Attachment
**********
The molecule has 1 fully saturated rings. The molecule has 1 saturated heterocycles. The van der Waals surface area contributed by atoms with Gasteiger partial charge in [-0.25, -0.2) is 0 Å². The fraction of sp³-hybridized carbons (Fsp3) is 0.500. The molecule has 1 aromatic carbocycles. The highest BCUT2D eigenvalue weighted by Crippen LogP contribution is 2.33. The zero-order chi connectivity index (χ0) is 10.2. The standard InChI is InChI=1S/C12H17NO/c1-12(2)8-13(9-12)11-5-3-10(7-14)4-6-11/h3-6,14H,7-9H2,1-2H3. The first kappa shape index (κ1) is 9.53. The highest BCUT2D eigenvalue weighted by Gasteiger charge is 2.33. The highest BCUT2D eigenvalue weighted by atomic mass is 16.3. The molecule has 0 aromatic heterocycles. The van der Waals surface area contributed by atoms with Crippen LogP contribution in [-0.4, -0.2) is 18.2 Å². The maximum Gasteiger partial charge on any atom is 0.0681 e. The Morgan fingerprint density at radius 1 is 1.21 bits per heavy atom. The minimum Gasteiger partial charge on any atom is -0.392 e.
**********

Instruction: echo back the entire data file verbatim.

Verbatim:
The molecule has 1 fully saturated rings. The molecule has 1 saturated heterocycles. The van der Waals surface area contributed by atoms with Gasteiger partial charge in [-0.25, -0.2) is 0 Å². The fraction of sp³-hybridized carbons (Fsp3) is 0.500. The molecule has 1 aromatic carbocycles. The highest BCUT2D eigenvalue weighted by Crippen LogP contribution is 2.33. The zero-order chi connectivity index (χ0) is 10.2. The standard InChI is InChI=1S/C12H17NO/c1-12(2)8-13(9-12)11-5-3-10(7-14)4-6-11/h3-6,14H,7-9H2,1-2H3. The first kappa shape index (κ1) is 9.53. The highest BCUT2D eigenvalue weighted by Gasteiger charge is 2.33. The highest BCUT2D eigenvalue weighted by atomic mass is 16.3. The molecule has 0 aromatic heterocycles. The van der Waals surface area contributed by atoms with Crippen LogP contribution in [-0.4, -0.2) is 18.2 Å². The maximum Gasteiger partial charge on any atom is 0.0681 e. The Morgan fingerprint density at radius 1 is 1.21 bits per heavy atom. The minimum Gasteiger partial charge on any atom is -0.392 e.